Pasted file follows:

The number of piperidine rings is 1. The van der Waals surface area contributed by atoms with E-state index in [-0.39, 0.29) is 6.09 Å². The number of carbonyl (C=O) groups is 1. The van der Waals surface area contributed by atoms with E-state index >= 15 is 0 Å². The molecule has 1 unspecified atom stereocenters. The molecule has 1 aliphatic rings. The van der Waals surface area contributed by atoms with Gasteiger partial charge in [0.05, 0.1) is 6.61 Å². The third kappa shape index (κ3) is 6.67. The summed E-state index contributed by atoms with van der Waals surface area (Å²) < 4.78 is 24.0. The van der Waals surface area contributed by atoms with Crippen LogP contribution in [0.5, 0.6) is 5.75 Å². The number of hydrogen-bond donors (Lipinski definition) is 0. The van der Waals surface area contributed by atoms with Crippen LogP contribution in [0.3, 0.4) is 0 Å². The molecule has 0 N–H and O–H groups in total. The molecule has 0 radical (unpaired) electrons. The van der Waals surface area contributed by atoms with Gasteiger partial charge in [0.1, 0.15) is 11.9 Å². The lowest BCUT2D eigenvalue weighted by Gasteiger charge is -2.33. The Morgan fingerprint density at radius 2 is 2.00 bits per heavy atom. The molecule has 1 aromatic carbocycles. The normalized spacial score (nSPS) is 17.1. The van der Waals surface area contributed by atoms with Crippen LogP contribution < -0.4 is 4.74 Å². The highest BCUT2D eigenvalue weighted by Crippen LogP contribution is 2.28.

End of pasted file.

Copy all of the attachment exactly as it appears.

The number of piperidine rings is 1. The van der Waals surface area contributed by atoms with E-state index in [-0.39, 0.29) is 6.09 Å². The number of carbonyl (C=O) groups is 1. The van der Waals surface area contributed by atoms with E-state index >= 15 is 0 Å². The molecule has 1 unspecified atom stereocenters. The molecule has 1 aliphatic rings. The van der Waals surface area contributed by atoms with Gasteiger partial charge in [0.05, 0.1) is 6.61 Å². The third kappa shape index (κ3) is 6.67. The summed E-state index contributed by atoms with van der Waals surface area (Å²) < 4.78 is 24.0. The van der Waals surface area contributed by atoms with Crippen LogP contribution in [0.5, 0.6) is 5.75 Å². The number of hydrogen-bond donors (Lipinski definition) is 0. The van der Waals surface area contributed by atoms with Crippen LogP contribution in [0.3, 0.4) is 0 Å². The molecule has 0 N–H and O–H groups in total. The molecule has 0 radical (unpaired) electrons. The van der Waals surface area contributed by atoms with Gasteiger partial charge in [0.1, 0.15) is 11.9 Å². The lowest BCUT2D eigenvalue weighted by Gasteiger charge is -2.33. The Morgan fingerprint density at radius 2 is 2.00 bits per heavy atom. The molecule has 1 aromatic carbocycles. The normalized spacial score (nSPS) is 17.1. The van der Waals surface area contributed by atoms with Crippen LogP contribution < -0.4 is 4.74 Å². The highest BCUT2D eigenvalue weighted by Crippen LogP contribution is 2.28.